Timorese Civil Society Organizations Urge Stronger Health Sector Advocacy

Speeches Shim

Wednesday, October 20, 2021
Civil society organizations working in Timor-Leste's health sector meet for the first time and agree to form a CSO health network.
USAID Health System Sustainability Activity

Convened with USAID support through the USAID Health System Sustainability Activity on October 6, 2021, Timorese civil society organizations (CSOs) working in the health sector met for the first time and agreed to form a CSO health network that will become a platform to share information and experience and improve their ability to advocate for citizens' right for health services based on data and evidence. The lack of advocacy to policy makers results in insufficient resources for the health sector and affects the quality of services. Timor-Leste's parliamentary system, in which people vote for a party and the party fills the seats, means there is no constituent representation. This makes it more difficult to mobilize communities. As a result, many Timorese do not fully understand their role in participatory governance beyond elections. Often CSOs are either unaware of what services and goods the government should be providing to Timorese, or they see a gap but do not feel empowered to communicate that shortcoming and advocate for change.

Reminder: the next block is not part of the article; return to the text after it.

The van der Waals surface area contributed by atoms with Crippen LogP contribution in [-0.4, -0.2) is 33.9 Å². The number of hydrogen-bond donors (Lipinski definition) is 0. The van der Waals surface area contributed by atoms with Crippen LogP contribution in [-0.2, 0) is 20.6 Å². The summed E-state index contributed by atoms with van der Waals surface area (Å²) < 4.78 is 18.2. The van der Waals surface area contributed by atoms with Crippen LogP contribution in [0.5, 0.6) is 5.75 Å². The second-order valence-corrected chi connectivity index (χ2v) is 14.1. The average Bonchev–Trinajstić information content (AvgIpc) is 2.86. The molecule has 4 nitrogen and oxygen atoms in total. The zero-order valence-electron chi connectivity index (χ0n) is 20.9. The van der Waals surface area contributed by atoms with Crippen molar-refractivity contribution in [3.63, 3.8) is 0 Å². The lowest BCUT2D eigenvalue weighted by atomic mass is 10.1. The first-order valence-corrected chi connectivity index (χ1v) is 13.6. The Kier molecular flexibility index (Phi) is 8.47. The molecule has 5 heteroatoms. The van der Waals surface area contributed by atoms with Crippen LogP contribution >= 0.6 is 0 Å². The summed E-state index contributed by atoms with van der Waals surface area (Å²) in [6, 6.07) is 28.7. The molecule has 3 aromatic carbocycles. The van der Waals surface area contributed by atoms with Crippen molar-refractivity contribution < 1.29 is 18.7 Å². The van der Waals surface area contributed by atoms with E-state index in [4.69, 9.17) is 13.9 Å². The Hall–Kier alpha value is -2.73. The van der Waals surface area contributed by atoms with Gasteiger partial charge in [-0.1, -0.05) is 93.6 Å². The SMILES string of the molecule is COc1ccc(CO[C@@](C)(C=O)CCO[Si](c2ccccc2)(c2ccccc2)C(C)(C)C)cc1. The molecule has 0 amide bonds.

“Without data, our communication with the government does not have any meaning,” said Sejuina Maria Ximenes, a representative of a CSO working in the area of maternal and child health. “First we need to improve our capacity to analyze and utilize data for advocacy.”

Paulo de Vasconcelos, who works in another CSO promoting community advocacy to boost the use of health services, lobbies for strong strategic partnerships with the government to ensure that advocacy has significant impact. “We need to avoid combative statements particularly in the media; instead we need to engage with the government through constructive dialogue.”

Last updated: May 13, 2022

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